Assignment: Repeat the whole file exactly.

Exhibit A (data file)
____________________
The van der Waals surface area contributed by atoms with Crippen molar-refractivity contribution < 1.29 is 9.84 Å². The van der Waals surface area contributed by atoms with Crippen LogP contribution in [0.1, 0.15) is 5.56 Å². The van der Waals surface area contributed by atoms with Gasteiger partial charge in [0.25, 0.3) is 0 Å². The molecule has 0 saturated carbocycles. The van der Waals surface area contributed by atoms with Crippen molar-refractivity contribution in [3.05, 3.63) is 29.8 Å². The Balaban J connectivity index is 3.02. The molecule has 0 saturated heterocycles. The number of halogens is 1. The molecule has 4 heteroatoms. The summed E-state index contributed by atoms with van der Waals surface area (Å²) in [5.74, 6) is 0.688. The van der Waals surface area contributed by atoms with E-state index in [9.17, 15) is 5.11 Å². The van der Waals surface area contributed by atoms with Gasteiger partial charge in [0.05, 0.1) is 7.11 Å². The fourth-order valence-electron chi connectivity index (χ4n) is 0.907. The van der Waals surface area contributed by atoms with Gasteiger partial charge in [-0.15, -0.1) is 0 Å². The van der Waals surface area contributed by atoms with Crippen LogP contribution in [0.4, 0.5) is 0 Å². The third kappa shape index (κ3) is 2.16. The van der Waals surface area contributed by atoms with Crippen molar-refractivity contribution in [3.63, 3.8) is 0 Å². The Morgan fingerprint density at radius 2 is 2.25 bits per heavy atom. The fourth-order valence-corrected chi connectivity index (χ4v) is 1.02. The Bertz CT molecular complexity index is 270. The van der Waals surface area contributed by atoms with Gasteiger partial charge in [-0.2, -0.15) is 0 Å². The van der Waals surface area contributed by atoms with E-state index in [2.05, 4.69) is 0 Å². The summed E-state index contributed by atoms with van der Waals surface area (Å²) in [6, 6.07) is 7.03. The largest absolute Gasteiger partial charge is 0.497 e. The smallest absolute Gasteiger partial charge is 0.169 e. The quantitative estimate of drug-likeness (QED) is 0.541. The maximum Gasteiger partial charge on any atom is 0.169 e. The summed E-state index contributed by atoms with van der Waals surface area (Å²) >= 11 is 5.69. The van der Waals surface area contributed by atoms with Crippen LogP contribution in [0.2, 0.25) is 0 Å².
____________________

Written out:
The van der Waals surface area contributed by atoms with Crippen molar-refractivity contribution < 1.29 is 9.84 Å². The van der Waals surface area contributed by atoms with Crippen LogP contribution in [0.1, 0.15) is 5.56 Å². The van der Waals surface area contributed by atoms with Gasteiger partial charge in [0.25, 0.3) is 0 Å². The molecule has 0 saturated carbocycles. The van der Waals surface area contributed by atoms with Crippen molar-refractivity contribution in [3.05, 3.63) is 29.8 Å². The Balaban J connectivity index is 3.02. The molecule has 0 saturated heterocycles. The number of halogens is 1. The molecule has 4 heteroatoms. The summed E-state index contributed by atoms with van der Waals surface area (Å²) in [5.74, 6) is 0.688. The van der Waals surface area contributed by atoms with E-state index in [9.17, 15) is 5.11 Å². The van der Waals surface area contributed by atoms with Gasteiger partial charge in [0.05, 0.1) is 7.11 Å². The fourth-order valence-electron chi connectivity index (χ4n) is 0.907. The van der Waals surface area contributed by atoms with Gasteiger partial charge in [-0.15, -0.1) is 0 Å². The van der Waals surface area contributed by atoms with Crippen LogP contribution in [0.4, 0.5) is 0 Å². The third kappa shape index (κ3) is 2.16. The van der Waals surface area contributed by atoms with Crippen molar-refractivity contribution in [3.63, 3.8) is 0 Å². The Morgan fingerprint density at radius 2 is 2.25 bits per heavy atom. The fourth-order valence-corrected chi connectivity index (χ4v) is 1.02. The Bertz CT molecular complexity index is 270. The van der Waals surface area contributed by atoms with Gasteiger partial charge in [-0.2, -0.15) is 0 Å². The van der Waals surface area contributed by atoms with E-state index in [2.05, 4.69) is 0 Å². The summed E-state index contributed by atoms with van der Waals surface area (Å²) in [6, 6.07) is 7.03. The largest absolute Gasteiger partial charge is 0.497 e. The smallest absolute Gasteiger partial charge is 0.169 e. The quantitative estimate of drug-likeness (QED) is 0.541. The maximum Gasteiger partial charge on any atom is 0.169 e. The summed E-state index contributed by atoms with van der Waals surface area (Å²) >= 11 is 5.69. The van der Waals surface area contributed by atoms with Crippen LogP contribution in [0.2, 0.25) is 0 Å².